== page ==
For six years, 26-year-old artist Melissa Spitz has been using photography as a cathartic way of understanding life with a mentally ill parent.
The project, called “You Have Nothing to Worry About”, has taken many forms, but she’s most recently been sharing photos of her mother on Instagram using a unique mosaic technique that uses several individual posts to form each photo.
“It comes from a fine art background, but here it straddles the line of a documentary story and a piece of fine art,” Ms. Spitz said.
Last night, her work was featured as part of a gallery show in Los Angeles called #MyStory, an initiative by Instagram to highlight powerful female voices on the platform and allow others to meet some of the women who are upending stereotypes and shattering clichés through storytelling.
In an interview with the Observer, Ms. Spitz detailed her project, a bit about her mother Deborah and the #MyStory gallery show.
What inspired you to start this Instagram project?
I had been photographing my mother for the past 5 years when I started the Instagram. I was trying to bring a digital component to the work and was debating between a Tumblr, a traditional blog or something else. I had always been an Instagram user, and I knew it would give me an opportunity to show more of the pictures and reach more people.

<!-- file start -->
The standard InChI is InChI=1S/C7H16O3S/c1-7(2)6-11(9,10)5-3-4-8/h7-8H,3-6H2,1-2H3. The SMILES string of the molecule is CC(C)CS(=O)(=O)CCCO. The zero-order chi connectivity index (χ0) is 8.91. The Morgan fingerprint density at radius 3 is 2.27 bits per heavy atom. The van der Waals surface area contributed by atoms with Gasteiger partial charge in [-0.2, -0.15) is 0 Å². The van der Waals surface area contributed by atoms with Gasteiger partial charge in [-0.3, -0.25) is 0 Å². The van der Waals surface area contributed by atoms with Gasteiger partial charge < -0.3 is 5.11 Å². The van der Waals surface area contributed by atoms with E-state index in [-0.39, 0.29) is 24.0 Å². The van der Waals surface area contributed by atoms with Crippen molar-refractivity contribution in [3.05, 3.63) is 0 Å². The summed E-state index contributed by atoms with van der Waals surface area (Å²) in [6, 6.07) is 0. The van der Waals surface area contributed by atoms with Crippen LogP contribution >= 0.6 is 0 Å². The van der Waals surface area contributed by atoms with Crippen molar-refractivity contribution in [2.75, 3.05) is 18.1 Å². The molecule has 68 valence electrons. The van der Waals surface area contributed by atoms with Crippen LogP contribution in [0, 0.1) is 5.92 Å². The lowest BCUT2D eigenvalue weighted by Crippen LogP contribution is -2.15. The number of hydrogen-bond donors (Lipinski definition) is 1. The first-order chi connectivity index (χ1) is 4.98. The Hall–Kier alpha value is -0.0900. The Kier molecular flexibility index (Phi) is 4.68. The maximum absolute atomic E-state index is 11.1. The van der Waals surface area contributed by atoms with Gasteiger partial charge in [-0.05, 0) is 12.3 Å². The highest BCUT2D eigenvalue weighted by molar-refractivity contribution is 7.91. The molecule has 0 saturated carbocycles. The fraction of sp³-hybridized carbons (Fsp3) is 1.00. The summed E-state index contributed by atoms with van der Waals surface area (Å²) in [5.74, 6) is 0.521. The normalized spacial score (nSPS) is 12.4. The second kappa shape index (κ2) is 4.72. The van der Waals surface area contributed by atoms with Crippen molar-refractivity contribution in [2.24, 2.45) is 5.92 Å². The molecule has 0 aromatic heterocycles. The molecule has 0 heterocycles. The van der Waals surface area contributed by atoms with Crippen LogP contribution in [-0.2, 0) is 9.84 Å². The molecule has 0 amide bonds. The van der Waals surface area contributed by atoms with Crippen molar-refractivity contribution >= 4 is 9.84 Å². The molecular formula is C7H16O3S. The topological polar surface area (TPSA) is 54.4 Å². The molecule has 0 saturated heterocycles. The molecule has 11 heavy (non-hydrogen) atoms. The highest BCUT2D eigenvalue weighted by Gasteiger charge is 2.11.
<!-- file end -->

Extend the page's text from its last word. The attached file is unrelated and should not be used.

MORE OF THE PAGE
Tell me about your mother.
Her name is Deborah Adams. She’s 61 and lives in St. Louis by herself and works at Home Depot. She bathes, has friends, goes to church and lives a normal life on paper, but when it comes to finances and taxes, that’s where my brother and I pick up the slack. She is relatively self-sufficient.
One photo on your Instagram is from 1994 and is captioned ‘The last time dad remembers mom being ‘normal.” Is that you in the photo? Would you mind sharing what mental illness(es) she has?
It is me, and I was six years old in that photo. Soon after it was taken, my father was away and my mom was institutionalized by the state for psychotic paranoia because she kept calling 911. My brother and I were there but were too young to understand, and I literally thought people were coming to get us because my mom told me that. She was going through a breakdown in front of me. I agree it was the last time she was normal. We all see it that way. From that point on, it’s always about how can we support mom.
That’s part of the issue I want to tackle with this. She’s been diagnosed over and over again. It’s been bipolar (manic depression), schizophrenia, depression, dissociative identity disorder (multiple personality disorder), and I think it speaks volumes to dealing with mental illness. She knows what she’s doing and can go to different doctors and get a different diagnosis. Like, she was watching United States of Tara, went to a doctor and then got a diagnosis of multiple personality disorder from a doctor. I wanted to run in there and yell at him, ‘SHE WAS WATCHING UNITED STATES OF TARA.’
How is it working with your mother to capture the photos? Does she enjoy it or see any benefits?